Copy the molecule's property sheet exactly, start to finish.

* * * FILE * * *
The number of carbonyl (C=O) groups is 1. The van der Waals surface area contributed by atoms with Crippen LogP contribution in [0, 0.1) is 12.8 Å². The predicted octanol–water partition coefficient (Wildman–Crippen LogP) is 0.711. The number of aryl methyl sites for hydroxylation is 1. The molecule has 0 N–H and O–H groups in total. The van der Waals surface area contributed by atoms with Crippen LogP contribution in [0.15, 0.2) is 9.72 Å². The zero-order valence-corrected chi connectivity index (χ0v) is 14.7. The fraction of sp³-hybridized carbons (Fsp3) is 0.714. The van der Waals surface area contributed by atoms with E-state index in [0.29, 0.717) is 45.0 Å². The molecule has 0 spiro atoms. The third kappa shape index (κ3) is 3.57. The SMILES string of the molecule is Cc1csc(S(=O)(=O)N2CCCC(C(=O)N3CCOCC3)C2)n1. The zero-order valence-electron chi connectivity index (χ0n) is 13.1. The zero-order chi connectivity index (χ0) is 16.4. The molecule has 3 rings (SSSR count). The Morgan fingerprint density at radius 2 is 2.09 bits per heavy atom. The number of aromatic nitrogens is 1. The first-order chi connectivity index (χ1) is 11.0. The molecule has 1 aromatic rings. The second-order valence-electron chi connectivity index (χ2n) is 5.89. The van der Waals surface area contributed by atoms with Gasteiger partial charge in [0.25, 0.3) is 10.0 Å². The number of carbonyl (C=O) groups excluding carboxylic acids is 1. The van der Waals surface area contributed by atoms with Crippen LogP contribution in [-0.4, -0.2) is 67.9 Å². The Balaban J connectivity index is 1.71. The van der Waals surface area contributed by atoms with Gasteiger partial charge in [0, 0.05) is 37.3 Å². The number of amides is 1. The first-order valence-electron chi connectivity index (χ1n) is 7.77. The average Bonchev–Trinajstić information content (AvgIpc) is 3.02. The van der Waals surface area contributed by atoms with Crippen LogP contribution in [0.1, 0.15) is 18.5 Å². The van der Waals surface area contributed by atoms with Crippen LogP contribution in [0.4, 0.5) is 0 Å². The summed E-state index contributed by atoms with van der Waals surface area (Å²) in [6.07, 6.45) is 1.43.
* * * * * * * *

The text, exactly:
The number of carbonyl (C=O) groups is 1. The van der Waals surface area contributed by atoms with Crippen LogP contribution in [0, 0.1) is 12.8 Å². The predicted octanol–water partition coefficient (Wildman–Crippen LogP) is 0.711. The number of aryl methyl sites for hydroxylation is 1. The molecule has 0 N–H and O–H groups in total. The van der Waals surface area contributed by atoms with Crippen LogP contribution in [0.15, 0.2) is 9.72 Å². The zero-order valence-corrected chi connectivity index (χ0v) is 14.7. The fraction of sp³-hybridized carbons (Fsp3) is 0.714. The van der Waals surface area contributed by atoms with E-state index in [0.29, 0.717) is 45.0 Å². The molecule has 0 spiro atoms. The third kappa shape index (κ3) is 3.57. The SMILES string of the molecule is Cc1csc(S(=O)(=O)N2CCCC(C(=O)N3CCOCC3)C2)n1. The zero-order valence-electron chi connectivity index (χ0n) is 13.1. The zero-order chi connectivity index (χ0) is 16.4. The molecule has 3 rings (SSSR count). The Morgan fingerprint density at radius 2 is 2.09 bits per heavy atom. The number of aromatic nitrogens is 1. The first-order chi connectivity index (χ1) is 11.0. The molecule has 1 aromatic rings. The second-order valence-electron chi connectivity index (χ2n) is 5.89. The van der Waals surface area contributed by atoms with Gasteiger partial charge in [0.25, 0.3) is 10.0 Å². The number of carbonyl (C=O) groups excluding carboxylic acids is 1. The van der Waals surface area contributed by atoms with Crippen LogP contribution in [-0.4, -0.2) is 67.9 Å². The Balaban J connectivity index is 1.71. The van der Waals surface area contributed by atoms with Gasteiger partial charge in [0, 0.05) is 37.3 Å². The number of amides is 1. The first-order valence-electron chi connectivity index (χ1n) is 7.77. The average Bonchev–Trinajstić information content (AvgIpc) is 3.02. The van der Waals surface area contributed by atoms with Crippen LogP contribution in [0.1, 0.15) is 18.5 Å². The van der Waals surface area contributed by atoms with Crippen LogP contribution in [0.4, 0.5) is 0 Å². The summed E-state index contributed by atoms with van der Waals surface area (Å²) in [6.07, 6.45) is 1.43.